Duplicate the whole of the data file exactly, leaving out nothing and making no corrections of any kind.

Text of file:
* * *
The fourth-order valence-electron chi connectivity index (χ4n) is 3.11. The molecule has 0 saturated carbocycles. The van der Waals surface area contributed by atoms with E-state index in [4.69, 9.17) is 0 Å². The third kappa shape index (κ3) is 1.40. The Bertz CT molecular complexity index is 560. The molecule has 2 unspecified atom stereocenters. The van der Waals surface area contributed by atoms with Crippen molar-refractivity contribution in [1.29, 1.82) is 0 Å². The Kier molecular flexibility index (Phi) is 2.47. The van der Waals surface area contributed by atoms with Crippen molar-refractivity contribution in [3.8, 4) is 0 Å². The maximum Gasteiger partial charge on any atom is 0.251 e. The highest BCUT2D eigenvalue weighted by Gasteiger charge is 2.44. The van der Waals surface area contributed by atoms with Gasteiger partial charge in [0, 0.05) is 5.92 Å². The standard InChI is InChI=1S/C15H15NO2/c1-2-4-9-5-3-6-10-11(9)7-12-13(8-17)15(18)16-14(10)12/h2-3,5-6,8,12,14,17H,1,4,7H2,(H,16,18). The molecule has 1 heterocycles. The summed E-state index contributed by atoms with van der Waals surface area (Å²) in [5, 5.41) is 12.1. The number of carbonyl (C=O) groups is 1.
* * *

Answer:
The fourth-order valence-electron chi connectivity index (χ4n) is 3.11. The molecule has 0 saturated carbocycles. The van der Waals surface area contributed by atoms with E-state index in [4.69, 9.17) is 0 Å². The third kappa shape index (κ3) is 1.40. The Bertz CT molecular complexity index is 560. The molecule has 2 unspecified atom stereocenters. The van der Waals surface area contributed by atoms with Crippen molar-refractivity contribution in [1.29, 1.82) is 0 Å². The Kier molecular flexibility index (Phi) is 2.47. The van der Waals surface area contributed by atoms with Crippen molar-refractivity contribution in [3.8, 4) is 0 Å². The maximum Gasteiger partial charge on any atom is 0.251 e. The highest BCUT2D eigenvalue weighted by Gasteiger charge is 2.44. The van der Waals surface area contributed by atoms with Gasteiger partial charge in [0, 0.05) is 5.92 Å². The standard InChI is InChI=1S/C15H15NO2/c1-2-4-9-5-3-6-10-11(9)7-12-13(8-17)15(18)16-14(10)12/h2-3,5-6,8,12,14,17H,1,4,7H2,(H,16,18). The molecule has 1 heterocycles. The summed E-state index contributed by atoms with van der Waals surface area (Å²) in [5, 5.41) is 12.1. The number of carbonyl (C=O) groups is 1.